Email or call for price.
AN AMBITIOUS BOOK THAT EXPLORES THE PHILOSOPHICAL, PSYCHOLOGICAL, AND SOCIAL DYNAMICS THAT GOVERN HUMAN DESIRE AND SHAPE OUR EVERYDAY REALITY
A great deal has been written, by psychoanalysts and many others, about the pleasures that are forbidden to us. But what of the pleasures that are unforbidden and freely available to all?
Using Oscar Wilde as a springboard, Phillips takes a deep dive into the function of taboo in society, beginning with the fall of our “first parents,” Adam and Eve, and progressing through the work of the great psychoanalytic thinkers. Forbidden pleasures, he argues, are the ones we tend to think about, yet when we look into it, we may get as much gratification, if not more, from unforbidden pleasures—those things that are easy to attain and socially sanctioned. And we may have underestimated just how restricted our restiveness, in thrall to the forbidden and its rules, makes us.
About the Author
Adam Phillips is one of the foremost psychoanalysts practicing in the world today, and a visiting professor in the English department at the University of York. He is the author of many books, including On Kissing, Tickling, and Being Bored; and On Balance. He is also coauthor, with the historian Barbara Taylor, of On Kindness.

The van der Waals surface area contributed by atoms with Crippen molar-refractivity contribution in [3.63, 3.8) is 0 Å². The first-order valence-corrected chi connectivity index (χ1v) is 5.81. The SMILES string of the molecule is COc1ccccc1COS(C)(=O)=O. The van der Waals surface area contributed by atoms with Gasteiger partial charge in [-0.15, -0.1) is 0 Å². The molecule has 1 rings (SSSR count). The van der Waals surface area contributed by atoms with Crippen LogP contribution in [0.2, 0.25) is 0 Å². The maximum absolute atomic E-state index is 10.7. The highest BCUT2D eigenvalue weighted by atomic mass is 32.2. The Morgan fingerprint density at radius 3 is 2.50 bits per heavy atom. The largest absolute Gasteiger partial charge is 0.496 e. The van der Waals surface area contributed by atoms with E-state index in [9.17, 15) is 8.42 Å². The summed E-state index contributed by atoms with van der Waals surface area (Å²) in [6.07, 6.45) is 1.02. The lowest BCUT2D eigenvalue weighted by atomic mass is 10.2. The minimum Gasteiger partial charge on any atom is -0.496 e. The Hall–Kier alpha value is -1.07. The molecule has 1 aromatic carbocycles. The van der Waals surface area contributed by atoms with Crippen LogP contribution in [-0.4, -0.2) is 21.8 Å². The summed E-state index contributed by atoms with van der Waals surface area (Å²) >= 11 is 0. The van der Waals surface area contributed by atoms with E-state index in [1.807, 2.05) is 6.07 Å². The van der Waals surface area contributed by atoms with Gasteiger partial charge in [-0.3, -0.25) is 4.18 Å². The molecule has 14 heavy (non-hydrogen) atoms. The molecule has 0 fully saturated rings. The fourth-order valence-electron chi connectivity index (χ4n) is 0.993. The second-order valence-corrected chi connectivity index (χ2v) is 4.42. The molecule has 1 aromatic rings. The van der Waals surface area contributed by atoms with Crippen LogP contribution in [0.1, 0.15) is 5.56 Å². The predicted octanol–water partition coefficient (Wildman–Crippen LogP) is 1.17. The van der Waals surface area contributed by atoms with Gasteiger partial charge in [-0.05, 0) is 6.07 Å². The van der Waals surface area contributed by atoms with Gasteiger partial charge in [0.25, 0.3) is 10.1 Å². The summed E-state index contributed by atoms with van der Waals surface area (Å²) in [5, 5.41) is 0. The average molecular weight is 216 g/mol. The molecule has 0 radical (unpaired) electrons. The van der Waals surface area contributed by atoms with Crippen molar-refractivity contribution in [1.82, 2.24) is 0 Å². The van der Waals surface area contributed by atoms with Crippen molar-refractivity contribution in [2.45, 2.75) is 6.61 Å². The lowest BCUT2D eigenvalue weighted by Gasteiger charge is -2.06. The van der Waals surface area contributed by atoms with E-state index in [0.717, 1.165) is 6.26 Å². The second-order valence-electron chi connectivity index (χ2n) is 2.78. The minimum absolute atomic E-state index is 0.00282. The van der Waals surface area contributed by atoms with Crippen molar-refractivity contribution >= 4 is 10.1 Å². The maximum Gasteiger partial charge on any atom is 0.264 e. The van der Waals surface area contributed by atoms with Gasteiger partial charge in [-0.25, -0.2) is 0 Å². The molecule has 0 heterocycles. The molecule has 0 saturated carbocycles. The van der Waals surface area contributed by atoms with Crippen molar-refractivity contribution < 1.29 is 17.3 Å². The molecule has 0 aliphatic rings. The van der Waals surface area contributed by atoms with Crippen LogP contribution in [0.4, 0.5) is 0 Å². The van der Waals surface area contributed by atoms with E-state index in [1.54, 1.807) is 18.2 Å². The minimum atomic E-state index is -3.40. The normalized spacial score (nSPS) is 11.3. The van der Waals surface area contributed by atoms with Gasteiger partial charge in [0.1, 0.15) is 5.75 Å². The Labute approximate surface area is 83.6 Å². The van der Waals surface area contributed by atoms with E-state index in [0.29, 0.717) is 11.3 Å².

"Britain's foremost psychoanalytic writer."—The New Yorker
"The most interestingly subversive meditation on modern life I have read for many years. . . . A book that can be read again and again."—New Statesman (Books of the Year: The Essential NS Reading List)
"Reading Adam Phillips on the ways in which we think, act, and behave is among the most . . . enlivening things I can think of."—Interview magazine
"A dense, challenging, provocative meditation on morality and identity."—Kirkus Reviews
"Phillips is . . . a bit like an Oliver Sacks of psychoanalysis, both affable and unalarmed."—The Boston Sunday Globe
"Phillips gives an illuminating account."—The Times Literary Supplement
"[Phillips] writes playfully and suggestively on a topic that tends to get written about in the most unliterary of languages. This attractive quality in his work—its inviting (and mildly paradoxical) combination of the provocative and the ambivalent—is evident from the very beginning of his new collection, Unforbidden Pleasures."—New York Times Book Review
"This slim volume is rich in psychological, philosophical, and literary insight."—Publishers Weekly
"Curiously addictive."—The Millions
"It is a real pleasure to glide through philosophy, literature and psychoanalysis with Adam Phillips. Through his fine essays, one finds oneself paying attention to things that repay reflection without demanding allegiance to a new set of principles."—The Washington Post